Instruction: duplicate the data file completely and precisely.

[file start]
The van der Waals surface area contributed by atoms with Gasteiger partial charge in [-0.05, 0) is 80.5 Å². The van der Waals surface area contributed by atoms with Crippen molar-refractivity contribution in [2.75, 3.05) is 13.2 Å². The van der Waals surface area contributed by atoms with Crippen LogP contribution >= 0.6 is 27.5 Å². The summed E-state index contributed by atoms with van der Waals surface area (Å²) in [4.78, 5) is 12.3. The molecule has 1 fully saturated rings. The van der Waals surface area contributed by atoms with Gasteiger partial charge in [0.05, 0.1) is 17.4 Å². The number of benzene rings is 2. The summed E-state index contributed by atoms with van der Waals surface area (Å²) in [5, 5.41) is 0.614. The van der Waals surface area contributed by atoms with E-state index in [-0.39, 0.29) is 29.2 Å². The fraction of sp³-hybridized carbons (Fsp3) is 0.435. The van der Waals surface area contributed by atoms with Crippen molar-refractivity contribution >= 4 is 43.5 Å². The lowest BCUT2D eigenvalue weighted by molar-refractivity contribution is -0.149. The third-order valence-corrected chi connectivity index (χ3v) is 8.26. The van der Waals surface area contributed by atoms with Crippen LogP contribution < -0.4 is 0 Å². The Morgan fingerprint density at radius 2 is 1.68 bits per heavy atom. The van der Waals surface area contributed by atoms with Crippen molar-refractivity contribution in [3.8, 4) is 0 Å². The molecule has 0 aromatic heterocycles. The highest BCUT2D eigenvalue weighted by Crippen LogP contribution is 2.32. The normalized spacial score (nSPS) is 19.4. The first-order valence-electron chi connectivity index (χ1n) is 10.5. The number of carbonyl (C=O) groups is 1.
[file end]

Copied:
The van der Waals surface area contributed by atoms with Gasteiger partial charge in [-0.05, 0) is 80.5 Å². The van der Waals surface area contributed by atoms with Crippen molar-refractivity contribution in [2.75, 3.05) is 13.2 Å². The van der Waals surface area contributed by atoms with Crippen LogP contribution >= 0.6 is 27.5 Å². The summed E-state index contributed by atoms with van der Waals surface area (Å²) in [4.78, 5) is 12.3. The molecule has 1 fully saturated rings. The van der Waals surface area contributed by atoms with Gasteiger partial charge in [0.05, 0.1) is 17.4 Å². The number of benzene rings is 2. The summed E-state index contributed by atoms with van der Waals surface area (Å²) in [5, 5.41) is 0.614. The van der Waals surface area contributed by atoms with E-state index in [-0.39, 0.29) is 29.2 Å². The fraction of sp³-hybridized carbons (Fsp3) is 0.435. The van der Waals surface area contributed by atoms with Crippen molar-refractivity contribution >= 4 is 43.5 Å². The lowest BCUT2D eigenvalue weighted by molar-refractivity contribution is -0.149. The third-order valence-corrected chi connectivity index (χ3v) is 8.26. The van der Waals surface area contributed by atoms with Crippen LogP contribution < -0.4 is 0 Å². The Morgan fingerprint density at radius 2 is 1.68 bits per heavy atom. The van der Waals surface area contributed by atoms with Crippen molar-refractivity contribution in [3.8, 4) is 0 Å². The molecule has 0 aromatic heterocycles. The highest BCUT2D eigenvalue weighted by Crippen LogP contribution is 2.32. The normalized spacial score (nSPS) is 19.4. The first-order valence-electron chi connectivity index (χ1n) is 10.5. The number of carbonyl (C=O) groups is 1.